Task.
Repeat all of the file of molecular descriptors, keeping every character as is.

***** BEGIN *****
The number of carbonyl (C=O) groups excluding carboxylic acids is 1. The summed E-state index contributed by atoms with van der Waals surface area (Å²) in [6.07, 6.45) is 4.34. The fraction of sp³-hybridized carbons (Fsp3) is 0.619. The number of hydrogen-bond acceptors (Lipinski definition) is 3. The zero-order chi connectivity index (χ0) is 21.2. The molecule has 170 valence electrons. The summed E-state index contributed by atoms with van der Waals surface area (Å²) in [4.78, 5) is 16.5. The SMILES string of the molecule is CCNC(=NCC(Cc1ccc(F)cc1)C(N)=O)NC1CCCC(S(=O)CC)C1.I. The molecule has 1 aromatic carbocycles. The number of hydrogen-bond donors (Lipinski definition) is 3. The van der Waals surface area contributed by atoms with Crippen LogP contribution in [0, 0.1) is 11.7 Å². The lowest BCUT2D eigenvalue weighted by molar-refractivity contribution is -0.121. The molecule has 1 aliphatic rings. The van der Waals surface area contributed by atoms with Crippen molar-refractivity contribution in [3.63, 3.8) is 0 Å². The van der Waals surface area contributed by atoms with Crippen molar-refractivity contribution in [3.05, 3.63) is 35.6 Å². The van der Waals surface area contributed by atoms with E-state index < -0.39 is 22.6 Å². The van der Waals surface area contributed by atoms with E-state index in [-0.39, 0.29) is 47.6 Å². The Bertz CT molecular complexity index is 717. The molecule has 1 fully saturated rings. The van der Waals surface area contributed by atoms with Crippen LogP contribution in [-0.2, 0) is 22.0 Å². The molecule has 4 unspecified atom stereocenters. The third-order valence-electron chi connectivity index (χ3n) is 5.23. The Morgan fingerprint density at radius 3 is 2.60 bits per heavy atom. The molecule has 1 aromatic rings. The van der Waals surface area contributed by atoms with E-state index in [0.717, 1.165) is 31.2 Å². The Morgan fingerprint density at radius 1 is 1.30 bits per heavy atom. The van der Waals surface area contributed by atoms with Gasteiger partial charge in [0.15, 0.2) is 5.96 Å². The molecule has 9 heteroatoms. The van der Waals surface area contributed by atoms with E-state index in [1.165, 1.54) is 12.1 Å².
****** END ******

The number of carbonyl (C=O) groups excluding carboxylic acids is 1. The summed E-state index contributed by atoms with van der Waals surface area (Å²) in [6.07, 6.45) is 4.34. The fraction of sp³-hybridized carbons (Fsp3) is 0.619. The number of hydrogen-bond acceptors (Lipinski definition) is 3. The zero-order chi connectivity index (χ0) is 21.2. The molecule has 170 valence electrons. The summed E-state index contributed by atoms with van der Waals surface area (Å²) in [4.78, 5) is 16.5. The SMILES string of the molecule is CCNC(=NCC(Cc1ccc(F)cc1)C(N)=O)NC1CCCC(S(=O)CC)C1.I. The molecule has 1 aromatic carbocycles. The number of hydrogen-bond donors (Lipinski definition) is 3. The van der Waals surface area contributed by atoms with Crippen LogP contribution in [0, 0.1) is 11.7 Å². The lowest BCUT2D eigenvalue weighted by molar-refractivity contribution is -0.121. The molecule has 1 aliphatic rings. The van der Waals surface area contributed by atoms with Crippen molar-refractivity contribution in [3.63, 3.8) is 0 Å². The van der Waals surface area contributed by atoms with Crippen molar-refractivity contribution in [3.05, 3.63) is 35.6 Å². The van der Waals surface area contributed by atoms with E-state index < -0.39 is 22.6 Å². The van der Waals surface area contributed by atoms with E-state index in [-0.39, 0.29) is 47.6 Å². The Bertz CT molecular complexity index is 717. The molecule has 1 fully saturated rings. The van der Waals surface area contributed by atoms with Crippen LogP contribution in [-0.2, 0) is 22.0 Å². The molecule has 4 unspecified atom stereocenters. The third-order valence-electron chi connectivity index (χ3n) is 5.23. The Morgan fingerprint density at radius 3 is 2.60 bits per heavy atom. The molecule has 1 aromatic rings. The van der Waals surface area contributed by atoms with E-state index in [0.717, 1.165) is 31.2 Å². The Morgan fingerprint density at radius 1 is 1.30 bits per heavy atom. The van der Waals surface area contributed by atoms with Gasteiger partial charge in [0.15, 0.2) is 5.96 Å². The molecule has 9 heteroatoms. The van der Waals surface area contributed by atoms with E-state index in [1.165, 1.54) is 12.1 Å².